Correspondence regarding this paper should be addressed to Samantha Callahan, Danielle Patrick, Sara Roderick, and Kahla Stygar, Department of Psychology, Lindenwood University, 209 South Kingshighway, St. Charles, Mo, 63301
Party being interviewed in this article is Angela Lee Duckwork Ph.D. Dr, Duckwork is an Associate Professor in Department of Psychology at the University of Pennsylvania
*Publication manual of the American psychological association (6th ed.) (2009). Washington, DC: American Psychological Association. Please see note below regarding this edition of the APA manual.
Correspondence concerning this article should be addressed to Christina McElroy, Department of Psychology, Introduction to Research, Liberty University, 1971 Liberty University Drive, Lynchburg, VA 24515. E-mail: email@example.com
The materials used for this study included PsychMate Student Version 2.0 (St. James, Walter Schneider and Amy Eschman.) Psychology Software Tools, Inc. Along with the PsychMate software, a computer provided by Queens College was used in order to successfully complete the study.
This article addresses the way people view homosexuality. It mentions how society has had to “add on” identities in order to satisfy the different labels that have been added to acknowledge the unique features of those within the realm of homosexuality. It expresses the many different ways people define homosexuality before stating the author’s stance on the issue. The author goes more in depth when she mentions the Civil Rights movement and how we had to give people equal opportunities based on race. She ties that into treating homosexuals as equals because regardless of their sexual orientation, they, too, are humans.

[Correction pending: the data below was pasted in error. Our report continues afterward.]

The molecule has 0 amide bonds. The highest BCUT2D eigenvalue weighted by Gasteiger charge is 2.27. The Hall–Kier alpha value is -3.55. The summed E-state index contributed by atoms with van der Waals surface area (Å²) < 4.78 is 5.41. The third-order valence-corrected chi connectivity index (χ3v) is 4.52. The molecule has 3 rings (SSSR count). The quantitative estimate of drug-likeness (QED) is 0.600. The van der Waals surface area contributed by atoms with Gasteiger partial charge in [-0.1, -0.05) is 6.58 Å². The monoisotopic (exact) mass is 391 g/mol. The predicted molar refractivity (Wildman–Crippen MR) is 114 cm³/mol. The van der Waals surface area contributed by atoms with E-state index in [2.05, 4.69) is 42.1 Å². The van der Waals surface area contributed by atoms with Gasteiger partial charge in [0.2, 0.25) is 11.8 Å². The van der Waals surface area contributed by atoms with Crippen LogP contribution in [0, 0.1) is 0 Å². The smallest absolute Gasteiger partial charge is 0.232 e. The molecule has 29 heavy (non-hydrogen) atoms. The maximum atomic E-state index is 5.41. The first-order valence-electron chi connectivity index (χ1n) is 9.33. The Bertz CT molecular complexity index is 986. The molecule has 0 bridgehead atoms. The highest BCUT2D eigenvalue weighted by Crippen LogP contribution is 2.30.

Garner (2013) hypothesized that while the contact hypothesis may not erase prejudice within groups with deeply ingrained beliefs, it is possible that it would increase ambivalence. Similarly, they wondered if contact increased or decreased ambivalence for more liberal-minded participants. To conduct this study, Garner (2013) received data from a large and random survey conducted by the Pew Research Institute that included questions about whether or not the participant has a gay “friend, colleague, or family member”, asked about how strongly they supported gay marriage and accepted gay people. After analyzing results, Garner (2013) found that conservative participants who had a gay member of their social circle showed increased ambivalence compared to those who did not cite a relationship with a gay person. This was true for participants who identified as strong conservatives, evangelical Christians, and republicans.
Correspondence concerning this article should be addressed to Langeda Bontemps, Department of Psychology, Longwood University, Farmville, VA 23909. Email: firstname.lastname@example.org